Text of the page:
- Go ahead with the current grades as it is too late to stop now with UCAS and clearing in the wings.
- Reveal how the grades were calculated in detail with data available openly
- Report the awarded grades to the candidates, UCAS and the universities along with the predicted grades and the past performance of the school in each subject. This must include n, standard deviation and range.
- UCAS must set out guidance on how to use the data on each candidate as an individual. This includes a fair way to make contextual decisions that reflect the work and determination of the candidate along with potential they offer.
- All universities, including the elite research ones, should take context into account when awarding places this year. They should go further and pilot this as a way forward from next year.
- Appeals should be stopped at once. It will only advantage those from better off families that push harder and will be socially divisive and unfair.
- The entire process should be put under independent review to reassess all grades across every school and centre. It must be very robust and Qfqual and the government should not be allowed to hide in the corner.
- Resits in the Autumn might go ahead, but this must be uncertain as some will be impeded by more lock-downs by then. Students already in their first term at university should be given the same chance to improve since A-Level results will still be important in their later job applications.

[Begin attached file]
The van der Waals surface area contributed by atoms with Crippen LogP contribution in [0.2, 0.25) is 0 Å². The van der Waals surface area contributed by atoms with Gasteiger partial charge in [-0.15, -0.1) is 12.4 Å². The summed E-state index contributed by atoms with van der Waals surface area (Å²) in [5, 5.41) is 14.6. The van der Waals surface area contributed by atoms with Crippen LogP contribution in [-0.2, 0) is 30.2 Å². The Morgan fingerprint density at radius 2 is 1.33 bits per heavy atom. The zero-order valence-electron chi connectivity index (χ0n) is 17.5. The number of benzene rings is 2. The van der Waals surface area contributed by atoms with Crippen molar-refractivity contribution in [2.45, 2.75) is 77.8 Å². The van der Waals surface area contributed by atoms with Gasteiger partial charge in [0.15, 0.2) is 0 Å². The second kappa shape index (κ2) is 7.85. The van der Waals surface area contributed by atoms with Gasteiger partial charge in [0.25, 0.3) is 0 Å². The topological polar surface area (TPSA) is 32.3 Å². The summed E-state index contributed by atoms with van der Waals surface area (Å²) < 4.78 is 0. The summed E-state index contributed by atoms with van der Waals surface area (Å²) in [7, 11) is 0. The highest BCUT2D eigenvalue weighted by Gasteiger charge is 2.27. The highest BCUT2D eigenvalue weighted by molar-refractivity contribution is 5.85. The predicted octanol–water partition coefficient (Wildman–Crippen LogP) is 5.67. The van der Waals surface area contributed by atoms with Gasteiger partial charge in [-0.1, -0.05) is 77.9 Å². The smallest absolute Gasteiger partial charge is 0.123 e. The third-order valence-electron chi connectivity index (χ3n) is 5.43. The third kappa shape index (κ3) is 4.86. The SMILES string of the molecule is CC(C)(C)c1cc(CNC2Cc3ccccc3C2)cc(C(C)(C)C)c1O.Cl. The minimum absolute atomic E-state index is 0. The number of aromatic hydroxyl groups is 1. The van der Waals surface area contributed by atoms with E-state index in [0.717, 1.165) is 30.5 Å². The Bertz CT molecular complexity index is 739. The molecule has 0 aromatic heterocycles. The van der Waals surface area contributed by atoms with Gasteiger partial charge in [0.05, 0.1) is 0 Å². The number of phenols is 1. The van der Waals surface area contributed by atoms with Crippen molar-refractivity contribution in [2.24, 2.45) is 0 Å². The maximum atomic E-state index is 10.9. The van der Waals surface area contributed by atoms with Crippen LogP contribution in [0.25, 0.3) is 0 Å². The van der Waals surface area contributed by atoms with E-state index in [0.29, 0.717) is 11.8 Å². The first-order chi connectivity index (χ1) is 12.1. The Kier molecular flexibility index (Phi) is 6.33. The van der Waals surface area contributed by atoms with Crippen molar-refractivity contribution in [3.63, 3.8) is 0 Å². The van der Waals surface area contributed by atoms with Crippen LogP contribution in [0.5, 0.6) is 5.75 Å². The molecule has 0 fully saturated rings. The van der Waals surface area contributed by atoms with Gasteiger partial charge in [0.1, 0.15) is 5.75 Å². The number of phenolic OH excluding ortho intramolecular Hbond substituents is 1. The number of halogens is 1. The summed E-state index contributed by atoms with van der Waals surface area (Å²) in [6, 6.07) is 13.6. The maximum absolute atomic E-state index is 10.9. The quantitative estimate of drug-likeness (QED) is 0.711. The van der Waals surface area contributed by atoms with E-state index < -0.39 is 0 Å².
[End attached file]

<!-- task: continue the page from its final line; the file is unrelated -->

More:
- No student should have their results downgraded because of the review exercise. But if there are systemic errors and mistakes evident, then they should be openly acknowledged, and lessons learned.
- Regrading checks must be completed by the summer of 2020, and before the completion of the next round of examinations, to expedite university decisions for those trying again.
Friday 7th August 2020
This is an update on the earlier posting this week about the SQA results that came out on Tuesday (TEFS 4th August 2020 'Scottish Qualifications Authority cements the inequality ‘goal posts’ into the ground: UPDATED'). Now it seems the inherent inequalities that exist in the system are to be further exacerbated by Ofqual in England.
Mike Larkin, retired from Queen's University Belfast after 37 years teaching Microbiology, Biochemistry and Genetics. He has served on the Senate and Finance and planning committee of a Russell Group University.